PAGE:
You can read this week’s passage here: http://bible.oremus.org/?ql=153895165
At the Last Supper, Jesus has been addressing his disciples. Now he turns his attention to God. After a long time teaching, Jesus now offers a prayer, and the whole of Chapter 17 is Jesus’ prayer to the Father. Jesus’ prayer might be divided into a few distinct parts:
Prayer for himself. Jesus begins by emphasizing his close relationship to the Father. Earlier in the Gospel, Jesus said that “My hour has not yet come” (John 2:4). When he makes his Triumphal Entry into Jerusalem, he said, “The hour has come for the Son of Man to be glorified” (John 12:23). We return to those themes again in Jesus’ prayer, as he says that he has glorified the Father in his earthly work and as he asks the Father to glorify him “in your own presence”, suggesting that he will soon return to the Father in the way they were together before he was born.
Prayer for his disciples. Jesus prays for his disciples, “those whom you gave me from this world.” He acknowledges that during his time with them, he protected and guarded them, and, knowing that he soon will leave them, he asks the Father to protect them. He prays especially that “they may be one, just as we are one.” In effect, the closeness that the Father and the Son share ought to be evident in the close relationships between the disciples.
Prayer for those who will come after the disciples. Jesus knows that others will come to believe after the disciples, and he includes them in his prayer to the Father. He again prays that those who come later “may be one.” Christians have traditionally seen this prayer as expressing Jesus’ desire for unity among Christians. The reality of the Church today is that it doesn’t look like we are “one”, with so many different denominations competing with and judging each other, and with divisions within denominations. To the extent that are divided, we fail to embody Jesus’ prayer, but perhaps Jesus’ prayer can remind us that, when we go beneath the surface, all Christians really are part of one church.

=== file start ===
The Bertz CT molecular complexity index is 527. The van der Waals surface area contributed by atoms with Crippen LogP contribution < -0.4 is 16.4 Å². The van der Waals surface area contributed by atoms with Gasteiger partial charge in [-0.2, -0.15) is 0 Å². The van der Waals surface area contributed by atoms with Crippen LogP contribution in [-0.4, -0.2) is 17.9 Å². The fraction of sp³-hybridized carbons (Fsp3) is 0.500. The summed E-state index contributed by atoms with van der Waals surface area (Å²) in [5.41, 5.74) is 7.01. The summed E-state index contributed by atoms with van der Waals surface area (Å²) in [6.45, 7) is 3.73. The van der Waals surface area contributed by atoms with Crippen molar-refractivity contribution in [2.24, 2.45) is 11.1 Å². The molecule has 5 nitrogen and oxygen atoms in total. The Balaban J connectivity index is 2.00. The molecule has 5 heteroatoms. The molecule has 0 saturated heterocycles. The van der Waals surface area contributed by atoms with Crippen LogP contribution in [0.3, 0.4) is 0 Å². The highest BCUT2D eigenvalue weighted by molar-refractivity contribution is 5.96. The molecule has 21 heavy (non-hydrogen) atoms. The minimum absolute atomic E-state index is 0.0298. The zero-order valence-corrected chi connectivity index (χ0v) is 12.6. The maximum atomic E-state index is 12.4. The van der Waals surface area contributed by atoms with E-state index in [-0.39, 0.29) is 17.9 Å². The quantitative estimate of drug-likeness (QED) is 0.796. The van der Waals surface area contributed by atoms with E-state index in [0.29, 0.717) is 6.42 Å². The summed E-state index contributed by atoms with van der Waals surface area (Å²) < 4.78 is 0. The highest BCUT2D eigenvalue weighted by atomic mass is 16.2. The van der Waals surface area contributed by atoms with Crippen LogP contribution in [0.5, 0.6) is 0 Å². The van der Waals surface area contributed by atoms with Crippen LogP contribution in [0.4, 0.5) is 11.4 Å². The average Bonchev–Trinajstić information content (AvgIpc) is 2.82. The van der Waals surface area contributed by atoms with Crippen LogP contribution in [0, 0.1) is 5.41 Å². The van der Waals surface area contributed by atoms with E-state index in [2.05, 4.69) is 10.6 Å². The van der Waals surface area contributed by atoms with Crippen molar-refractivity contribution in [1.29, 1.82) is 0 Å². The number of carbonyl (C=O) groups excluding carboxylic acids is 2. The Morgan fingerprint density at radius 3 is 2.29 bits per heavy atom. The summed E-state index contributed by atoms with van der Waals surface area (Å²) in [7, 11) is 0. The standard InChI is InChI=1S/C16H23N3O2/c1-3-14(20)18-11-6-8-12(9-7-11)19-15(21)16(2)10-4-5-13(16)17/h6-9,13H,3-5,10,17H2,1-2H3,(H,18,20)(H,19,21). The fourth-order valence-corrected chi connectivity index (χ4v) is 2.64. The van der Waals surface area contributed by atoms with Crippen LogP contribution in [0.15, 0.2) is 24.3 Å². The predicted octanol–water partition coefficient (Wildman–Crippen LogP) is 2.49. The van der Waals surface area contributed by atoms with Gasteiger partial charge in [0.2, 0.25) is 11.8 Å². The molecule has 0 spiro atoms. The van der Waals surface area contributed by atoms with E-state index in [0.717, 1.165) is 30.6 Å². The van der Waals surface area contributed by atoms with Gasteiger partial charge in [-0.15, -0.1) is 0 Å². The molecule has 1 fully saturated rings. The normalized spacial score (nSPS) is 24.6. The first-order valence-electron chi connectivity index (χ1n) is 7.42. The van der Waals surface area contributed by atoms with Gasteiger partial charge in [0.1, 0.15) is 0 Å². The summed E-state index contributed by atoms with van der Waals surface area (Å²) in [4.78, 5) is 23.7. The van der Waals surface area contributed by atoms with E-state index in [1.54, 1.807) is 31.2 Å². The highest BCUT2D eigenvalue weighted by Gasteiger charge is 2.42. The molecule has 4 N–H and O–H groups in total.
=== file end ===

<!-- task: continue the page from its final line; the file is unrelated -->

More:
People committed to ecumenical work – bringing different denominations closer to each other and focusing on what we have in common rather than on what separates us – use this prayer of Jesus as their inspiration.
This prayer brings to an end Jesus' time with his disciples. What a powerful reminder of his love for them: that, knowing what he was about to face, he was still able to lift them up in his prayers to the Father.
- What connectedness to you feel with Christians of other denominations? Does Jesus' prayer affect how you view ecumenical efforts to bring denominations closer?
- When Jesus prayed for "those who will believe in me", he was praying for us today. How do you feel knowing that in his last hours he was holding you in his prayers?